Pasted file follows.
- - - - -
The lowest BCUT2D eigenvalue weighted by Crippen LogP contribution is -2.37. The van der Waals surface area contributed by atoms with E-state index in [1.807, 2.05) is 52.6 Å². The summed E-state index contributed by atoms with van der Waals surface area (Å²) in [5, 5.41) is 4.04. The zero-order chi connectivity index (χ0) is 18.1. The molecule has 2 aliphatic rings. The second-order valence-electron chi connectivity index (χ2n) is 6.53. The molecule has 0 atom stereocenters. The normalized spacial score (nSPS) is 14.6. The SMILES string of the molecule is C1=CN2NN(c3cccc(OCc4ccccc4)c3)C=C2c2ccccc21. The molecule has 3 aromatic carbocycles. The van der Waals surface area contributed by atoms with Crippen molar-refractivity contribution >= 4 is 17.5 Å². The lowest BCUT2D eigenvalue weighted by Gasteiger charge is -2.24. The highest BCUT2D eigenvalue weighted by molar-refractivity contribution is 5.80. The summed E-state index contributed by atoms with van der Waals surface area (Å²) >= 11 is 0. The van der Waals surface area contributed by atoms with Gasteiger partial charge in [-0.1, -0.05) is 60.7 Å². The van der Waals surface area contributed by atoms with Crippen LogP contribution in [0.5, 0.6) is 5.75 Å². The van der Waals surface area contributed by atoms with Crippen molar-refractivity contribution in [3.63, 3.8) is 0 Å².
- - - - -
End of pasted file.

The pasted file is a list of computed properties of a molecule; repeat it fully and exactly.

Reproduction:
The lowest BCUT2D eigenvalue weighted by Crippen LogP contribution is -2.37. The van der Waals surface area contributed by atoms with E-state index in [1.807, 2.05) is 52.6 Å². The summed E-state index contributed by atoms with van der Waals surface area (Å²) in [5, 5.41) is 4.04. The zero-order chi connectivity index (χ0) is 18.1. The molecule has 2 aliphatic rings. The second-order valence-electron chi connectivity index (χ2n) is 6.53. The molecule has 0 atom stereocenters. The normalized spacial score (nSPS) is 14.6. The SMILES string of the molecule is C1=CN2NN(c3cccc(OCc4ccccc4)c3)C=C2c2ccccc21. The molecule has 3 aromatic carbocycles. The van der Waals surface area contributed by atoms with Crippen molar-refractivity contribution >= 4 is 17.5 Å². The lowest BCUT2D eigenvalue weighted by Gasteiger charge is -2.24. The highest BCUT2D eigenvalue weighted by molar-refractivity contribution is 5.80. The summed E-state index contributed by atoms with van der Waals surface area (Å²) >= 11 is 0. The van der Waals surface area contributed by atoms with Gasteiger partial charge in [-0.1, -0.05) is 60.7 Å². The van der Waals surface area contributed by atoms with Crippen LogP contribution in [0.5, 0.6) is 5.75 Å². The van der Waals surface area contributed by atoms with Crippen molar-refractivity contribution in [3.63, 3.8) is 0 Å².